The time value of money takes account of changes to the financial value of money over time. In order to understand this concept it may help to first consider the analogy of the more commonly known phenomenon of inflation. When the rate of inflation is high money loses real purchasing power quickly. Similarly, the higher the interest rates in financial markets, the less valuable is future money in terms of money of today.

Inflation is a change in the ratio of the amount of money chasing goods and services. Where money growth exceeds the one of productivity, the real value of money drops. In contrast, time value of money is exclusively concerned with the reproduction of money through interest within the financial system.

Figure 1 shows an example bank account earning 4% of interest. While its nominal value keeps growing along the green line, its present value shown in black is flat-lining. This is because the conversion of future or past money balances to present time value reverts the effects of compound interest.

## Present and Future Value

Reverting compound interest effects by discounting back to present value is the essence of the concept of time value of money. Present and future values of current account balances follow from compound interest calculation. Assuming constant interest rates with discrete compounding, the relevant formulas are:

\begin{gather*} FV(t)=PV \cdot (1+\frac{1}{m}\cdot r_i)^{t \cdot m}\\ \\ PV=FV(t) \cdot (1+\frac{1}{m}\cdot r_d)^{-t \cdot m}\\ \end{gather*}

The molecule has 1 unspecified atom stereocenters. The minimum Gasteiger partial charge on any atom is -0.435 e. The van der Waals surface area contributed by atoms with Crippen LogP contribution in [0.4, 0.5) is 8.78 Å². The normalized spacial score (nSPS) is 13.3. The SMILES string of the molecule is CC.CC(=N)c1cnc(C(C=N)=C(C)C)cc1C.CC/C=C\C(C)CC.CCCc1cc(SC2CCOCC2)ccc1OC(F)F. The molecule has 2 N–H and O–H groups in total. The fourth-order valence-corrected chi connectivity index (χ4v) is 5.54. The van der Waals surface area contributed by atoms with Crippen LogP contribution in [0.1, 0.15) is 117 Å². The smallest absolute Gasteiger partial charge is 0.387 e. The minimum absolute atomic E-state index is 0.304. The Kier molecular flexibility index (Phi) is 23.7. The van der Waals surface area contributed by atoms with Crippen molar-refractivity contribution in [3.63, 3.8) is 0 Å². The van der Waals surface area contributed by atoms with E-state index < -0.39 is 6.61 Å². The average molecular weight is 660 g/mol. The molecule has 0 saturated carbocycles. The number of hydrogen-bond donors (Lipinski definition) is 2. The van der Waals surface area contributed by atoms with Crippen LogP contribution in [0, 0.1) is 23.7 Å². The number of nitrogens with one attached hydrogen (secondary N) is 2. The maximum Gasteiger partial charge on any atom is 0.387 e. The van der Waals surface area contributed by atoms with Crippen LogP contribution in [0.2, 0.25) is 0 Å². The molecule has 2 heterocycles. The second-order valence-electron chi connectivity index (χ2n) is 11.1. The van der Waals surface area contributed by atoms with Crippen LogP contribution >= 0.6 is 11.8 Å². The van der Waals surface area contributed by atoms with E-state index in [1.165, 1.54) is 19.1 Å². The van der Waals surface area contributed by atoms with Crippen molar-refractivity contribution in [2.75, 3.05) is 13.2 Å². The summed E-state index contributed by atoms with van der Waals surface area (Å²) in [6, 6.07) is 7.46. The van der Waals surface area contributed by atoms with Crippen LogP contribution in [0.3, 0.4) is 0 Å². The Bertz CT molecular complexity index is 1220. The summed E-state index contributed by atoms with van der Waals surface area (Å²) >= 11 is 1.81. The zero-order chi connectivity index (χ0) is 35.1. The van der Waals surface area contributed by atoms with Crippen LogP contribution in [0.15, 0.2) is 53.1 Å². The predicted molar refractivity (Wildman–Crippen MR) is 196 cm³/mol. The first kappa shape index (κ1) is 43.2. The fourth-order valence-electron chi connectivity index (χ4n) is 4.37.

\begin{alignat*}{2} FV(t):~&& &\mathrm{future ~ value}\\ && &\mathrm{at ~ time} \space t\\ PV:~&& &\mathrm{present ~ value}\\ && &(\mathrm{at ~ time} \space 0)\\ m: ~&& & \mathrm{compounding}\\ && & \mathrm{frequency}\\ r_i: ~&& & \mathrm{interest \space rate}\\ r_d: ~&& & \mathrm{discount \space rate}\\ \end{alignat*}

While the future value *FV* is an exponential growth, the present value *PV* is the inverse, an exponential decline^{[1]}. Therefore, when the interest rate *r _{i}* is same as the discount rate

*r*, then the present value of an interest earning balance remains constant through time.

_{d}For instance, the pricing of annuities is an application of discounting to present value. Though most textbook examples assume the equality of investment interest *r _{i}* and discount interest

*r*, they almost always differ in retail banking. Just compare offers on high interest savings accounts and mortgages to see this.

_{d}## Time Value versus Real Value

Since time value of money is a matter of interest rates within the financial system, its relation to the real economy is often neglected. However, it’s real purchasing power that should matter most to retail banking clients.

As of writing this article in November 2022, the US and the EU are experiencing a period of financial repression^{[2]}. During normal economic times the real interest rate, which is defined as the difference between nominal interest and inflation, is positive. Without real interest, incentives for lending and saving are lacking. Therefore, financial markets should naturally adjust interest rates to top inflation. And politics are repressive if they don’t allow this to happen.

Nevertheless, Figure 2 depicts the situation that citizens throughout the world currently find themselves in. Even though the financial system considers a savings account earning 4% of interest as having a stable time value, real values keep dropping.

Moreover, the financial view of time value is not without contradictions in itself. Arbitrage free pricing rules enforce a depreciation of future money balances when interest rates are rising. But rising interest rates limit the speed of money creation and thus counter inflation. Consequently, adjustments between real and financial economy can temporarily diverge from long term trends.

## References

[1] Present Value, Wikipedia.org

[2] The Price of Time: The Real Story of Interest, Edward Chancellor, 2022, Allen Lane